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Room with a View

A French ballet troupe works hard to prove its street cred.

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A scene from (LA)HORDE and the Ballet National de Marseille’s production of “Room with a View” at Skirball Performing Arts Center (Photo credit: Thomas Amouroux)

Joel Benjamin

Joel Benjamin, Critic

The genteel days of Roland Petit’s Ballet National de Marseille and his fluffy, but elegant, balletic works are a fast fading memory judging from the catastrophe the current members of that troupe perpetuated at the Skirball Center for Performing Arts as part of Dance Reflections by Van Cleef & Arpels Festival.

Room with a View has nothing to do with E.M. Forster’s Edwardian period novel.  Quite the contrary: it’s a disorganized, hellish vision of young people letting their emotions explode in all directions just for the hell of it—emphasis on hell.

The ballet was conceived and choreographed by Rone and (LA)HORDE (Marine Brutti, Jonathan Debrouwer, Arthur Harel) with the participation of the 25 dancers from the Ballet National de Marseille.

The most impressive element in Room with a View was the monumental, multi-level set by Julien Peissel which was a cross between a marble quarry and ancient ruins with the eponymous room excised from the structure on its highest tier.

A scene from (LA) HORDE and the Ballet National de Marseille’s production of “Room with a View” at Skirball Performing Arts Center (Photo credit: Cyril Moreau)

As the audience entered, one nubile lady in a two-piece white outfit (messy, sweaty millennial clothes designed by Salomé Poloudenny) continuously bumped her hips and torso to the strong percussion beat provided by a formally attired man standing at a computer keyboard (Rone, himself, who provided the strident, too loud, electronic score).  She kept this up for almost twenty minutes, as if she were in some hypnotic state.

As if this unexplicated end-of-the-world scenario wasn’t obvious enough, sand and large pieces of debris occasionally fell from the rafters.  (Yes, Chicken Little, the sky is really falling.)  That this effect crudely paralleled actual world events added an unintended jolt.

As the house lights finally dimmed, a couple appeared performing a slow motion Apache dance, sometimes dangling off one level en route to the next.  They wrestled as they oozed down the set, setting the mood for the rest of the work.

Slowly more dancers appeared in sporadic bits of dancing, mostly solos, and lots of meandering about the stage level space.  The dancers paired off in couples—same sex and otherwise—that continued the slightly sadistic routines until four couples paused to remove all their clothing, standing naked for a long period of time.

A scene from (LA) HORDE and the Ballet National de Marseille’s production of “Room with a View” at Skirball Performing Arts Center (Photo credit: Thomas Amouroux)

Movement surged and spread across the stage in what seemed arbitrary bits and pieces.  As the volume of the deafening music rose even higher the dancers converged in a mob that made obscene gestures and shouted nasty curses at the audience. They again coalesced into a stomping, pulsating group—arms flailing, heads bobbing, torsos vibrating—moving en masse for what seemed like hours.  Their sheer sweaty endurance was impressive.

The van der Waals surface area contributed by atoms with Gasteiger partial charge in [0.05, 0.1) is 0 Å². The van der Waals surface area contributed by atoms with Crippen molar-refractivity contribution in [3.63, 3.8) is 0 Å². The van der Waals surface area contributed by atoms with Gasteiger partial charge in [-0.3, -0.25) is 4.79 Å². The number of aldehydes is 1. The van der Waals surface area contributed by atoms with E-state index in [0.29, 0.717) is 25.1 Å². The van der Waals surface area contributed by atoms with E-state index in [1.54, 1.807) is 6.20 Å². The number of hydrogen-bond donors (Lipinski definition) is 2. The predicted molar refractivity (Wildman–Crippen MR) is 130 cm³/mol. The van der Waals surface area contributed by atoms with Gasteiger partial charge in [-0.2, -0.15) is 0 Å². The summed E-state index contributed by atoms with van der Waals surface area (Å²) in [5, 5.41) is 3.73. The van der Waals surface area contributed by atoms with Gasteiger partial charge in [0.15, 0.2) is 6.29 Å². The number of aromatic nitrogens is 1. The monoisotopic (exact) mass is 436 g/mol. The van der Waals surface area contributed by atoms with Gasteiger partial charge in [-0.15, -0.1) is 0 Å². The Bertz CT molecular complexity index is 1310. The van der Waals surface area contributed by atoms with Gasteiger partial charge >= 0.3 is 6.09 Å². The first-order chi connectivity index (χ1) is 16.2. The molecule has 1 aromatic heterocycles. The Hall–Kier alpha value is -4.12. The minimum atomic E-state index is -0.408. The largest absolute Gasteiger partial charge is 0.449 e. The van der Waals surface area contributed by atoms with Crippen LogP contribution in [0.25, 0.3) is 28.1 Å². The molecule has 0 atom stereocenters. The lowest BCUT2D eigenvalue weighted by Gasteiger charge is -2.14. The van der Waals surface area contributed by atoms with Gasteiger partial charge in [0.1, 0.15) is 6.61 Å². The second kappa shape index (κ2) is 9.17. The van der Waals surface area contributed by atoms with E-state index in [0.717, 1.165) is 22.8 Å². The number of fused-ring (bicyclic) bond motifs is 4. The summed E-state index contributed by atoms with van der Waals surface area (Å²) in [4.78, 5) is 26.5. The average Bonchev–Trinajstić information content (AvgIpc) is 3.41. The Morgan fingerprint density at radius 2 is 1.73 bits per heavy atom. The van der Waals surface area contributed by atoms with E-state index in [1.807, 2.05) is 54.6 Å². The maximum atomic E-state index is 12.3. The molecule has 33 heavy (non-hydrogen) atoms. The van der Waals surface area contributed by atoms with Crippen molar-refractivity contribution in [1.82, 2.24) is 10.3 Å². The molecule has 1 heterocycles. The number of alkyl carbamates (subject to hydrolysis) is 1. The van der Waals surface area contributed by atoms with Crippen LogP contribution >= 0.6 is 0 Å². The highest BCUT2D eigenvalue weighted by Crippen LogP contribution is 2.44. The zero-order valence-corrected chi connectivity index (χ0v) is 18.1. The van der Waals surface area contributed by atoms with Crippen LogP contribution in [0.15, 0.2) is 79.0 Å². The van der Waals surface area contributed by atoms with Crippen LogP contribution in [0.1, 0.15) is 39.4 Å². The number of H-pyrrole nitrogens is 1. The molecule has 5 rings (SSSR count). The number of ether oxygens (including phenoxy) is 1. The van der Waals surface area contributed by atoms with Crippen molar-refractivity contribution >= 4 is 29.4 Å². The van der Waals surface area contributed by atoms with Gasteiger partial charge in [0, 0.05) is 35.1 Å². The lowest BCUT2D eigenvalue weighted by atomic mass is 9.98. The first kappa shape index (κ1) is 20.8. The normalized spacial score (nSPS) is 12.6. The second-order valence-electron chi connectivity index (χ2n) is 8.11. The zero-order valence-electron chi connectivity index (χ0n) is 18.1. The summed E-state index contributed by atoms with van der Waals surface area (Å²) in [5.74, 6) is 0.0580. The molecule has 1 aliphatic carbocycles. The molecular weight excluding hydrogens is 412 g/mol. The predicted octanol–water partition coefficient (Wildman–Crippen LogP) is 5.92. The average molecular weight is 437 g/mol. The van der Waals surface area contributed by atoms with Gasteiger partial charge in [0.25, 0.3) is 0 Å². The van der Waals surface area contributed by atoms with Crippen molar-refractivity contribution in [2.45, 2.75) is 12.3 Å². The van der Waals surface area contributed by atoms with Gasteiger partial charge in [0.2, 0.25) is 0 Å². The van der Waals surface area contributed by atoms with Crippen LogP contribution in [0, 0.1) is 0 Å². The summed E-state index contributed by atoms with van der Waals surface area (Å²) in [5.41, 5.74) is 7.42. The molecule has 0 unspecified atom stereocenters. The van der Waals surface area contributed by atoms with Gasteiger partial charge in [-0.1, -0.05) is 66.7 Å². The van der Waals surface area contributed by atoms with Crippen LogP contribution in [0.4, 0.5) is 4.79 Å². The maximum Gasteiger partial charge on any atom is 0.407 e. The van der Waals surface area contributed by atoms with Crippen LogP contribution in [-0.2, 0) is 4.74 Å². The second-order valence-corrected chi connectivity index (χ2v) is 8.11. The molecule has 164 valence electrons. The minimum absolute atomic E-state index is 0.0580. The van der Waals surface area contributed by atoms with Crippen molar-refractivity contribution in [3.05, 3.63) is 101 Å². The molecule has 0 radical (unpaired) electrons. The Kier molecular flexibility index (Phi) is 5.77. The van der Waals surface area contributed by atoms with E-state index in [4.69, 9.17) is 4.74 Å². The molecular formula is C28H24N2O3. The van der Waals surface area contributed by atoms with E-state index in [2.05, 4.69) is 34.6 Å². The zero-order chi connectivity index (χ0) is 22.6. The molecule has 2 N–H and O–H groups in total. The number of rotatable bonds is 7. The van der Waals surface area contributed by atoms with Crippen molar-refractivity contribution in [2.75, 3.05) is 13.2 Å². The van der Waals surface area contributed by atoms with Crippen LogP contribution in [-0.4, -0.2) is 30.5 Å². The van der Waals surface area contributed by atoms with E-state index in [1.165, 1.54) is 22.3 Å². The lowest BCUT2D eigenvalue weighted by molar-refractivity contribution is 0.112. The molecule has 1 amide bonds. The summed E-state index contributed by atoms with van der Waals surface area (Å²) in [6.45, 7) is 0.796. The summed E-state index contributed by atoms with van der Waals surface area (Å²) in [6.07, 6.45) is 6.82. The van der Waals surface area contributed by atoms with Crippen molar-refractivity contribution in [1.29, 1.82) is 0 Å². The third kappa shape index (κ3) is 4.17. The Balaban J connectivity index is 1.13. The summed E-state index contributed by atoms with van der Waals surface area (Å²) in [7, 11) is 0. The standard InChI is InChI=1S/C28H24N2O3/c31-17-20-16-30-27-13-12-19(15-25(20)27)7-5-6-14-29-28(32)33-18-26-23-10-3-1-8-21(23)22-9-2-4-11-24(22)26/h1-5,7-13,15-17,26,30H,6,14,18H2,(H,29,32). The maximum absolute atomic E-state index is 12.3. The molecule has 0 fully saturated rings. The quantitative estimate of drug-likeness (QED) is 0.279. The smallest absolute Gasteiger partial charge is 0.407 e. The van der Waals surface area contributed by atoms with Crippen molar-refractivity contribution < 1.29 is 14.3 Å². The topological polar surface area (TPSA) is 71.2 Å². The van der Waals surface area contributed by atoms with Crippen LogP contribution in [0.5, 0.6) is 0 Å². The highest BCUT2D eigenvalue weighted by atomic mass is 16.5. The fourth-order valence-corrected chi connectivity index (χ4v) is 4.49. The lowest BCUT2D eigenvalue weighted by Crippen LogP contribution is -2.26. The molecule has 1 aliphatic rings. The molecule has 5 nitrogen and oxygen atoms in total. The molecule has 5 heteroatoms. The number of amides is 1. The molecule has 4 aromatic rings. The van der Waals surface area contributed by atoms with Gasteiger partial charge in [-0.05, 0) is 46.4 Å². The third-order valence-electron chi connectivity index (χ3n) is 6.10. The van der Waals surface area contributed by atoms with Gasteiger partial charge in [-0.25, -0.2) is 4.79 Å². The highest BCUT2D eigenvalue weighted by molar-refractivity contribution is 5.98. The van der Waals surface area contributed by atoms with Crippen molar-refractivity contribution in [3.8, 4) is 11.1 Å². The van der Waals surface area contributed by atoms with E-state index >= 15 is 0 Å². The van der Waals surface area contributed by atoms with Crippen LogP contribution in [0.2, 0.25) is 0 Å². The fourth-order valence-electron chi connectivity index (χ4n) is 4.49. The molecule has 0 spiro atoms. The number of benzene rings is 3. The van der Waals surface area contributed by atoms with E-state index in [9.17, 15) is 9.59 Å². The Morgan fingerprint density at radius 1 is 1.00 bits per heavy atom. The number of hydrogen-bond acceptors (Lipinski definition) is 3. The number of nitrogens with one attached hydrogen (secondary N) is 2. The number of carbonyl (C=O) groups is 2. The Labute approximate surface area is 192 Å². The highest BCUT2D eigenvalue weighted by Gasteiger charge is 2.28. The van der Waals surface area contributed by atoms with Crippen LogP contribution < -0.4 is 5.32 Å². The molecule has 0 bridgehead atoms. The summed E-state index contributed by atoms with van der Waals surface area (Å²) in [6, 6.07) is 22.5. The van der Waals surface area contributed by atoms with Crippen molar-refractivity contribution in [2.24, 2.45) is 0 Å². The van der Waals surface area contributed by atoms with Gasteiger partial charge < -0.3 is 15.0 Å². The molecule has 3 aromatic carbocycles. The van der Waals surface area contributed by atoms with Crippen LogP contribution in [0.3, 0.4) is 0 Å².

Room with a View turned the Skirball into an underground, drug-addled nightclub where—please forgive my language—nobody gives a shit.  Every hint of humanity was blasted with physical violence.  Every slightly beautiful movement was either repeated meaninglessly hundreds of times or twisted into ugliness.

The dancers performed their dystopian tasks with great dedication and the occasional display of actual technique.  They were all good-looking and clearly into what they believed was an iconoclastic work of social significance, but was actually a pretentious free-for-all that mimicked many clichéd tropes that were exhausted in the Sixties.

Eric Wurtz’s bleak lighting was a perfect match to the action and the music.

The dancers worked hard, sweated a lot and worked up the emotions of the audience who didn’t seem to mind being mocked and cursed.

Room with a View (October 20 & 21, 2023)

Dance Reflections by Van Cleef & Arpels Festival

(LA) HORDE and the Ballet National de Marseille

Skirball Performing Arts Center, 566 LaGuardia Place, in Manhattan

For tickets, visit

Running time: 80 minutes without an intermission

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Joel Benjamin
About Joel Benjamin (552 Articles)
JOEL BENJAMIN was a child performer on Broadway and danced with leading modern dance and ballet companies. Joel has been attending theater, ballet and opera performances ever since childhood, becoming quite opinionated over the years. He was the founder and artistic director of the American Chamber Ballet and subsequently was massage therapist to the stars before becoming a reviewer and memoirist. He is a member of the Outer Critics Circle.

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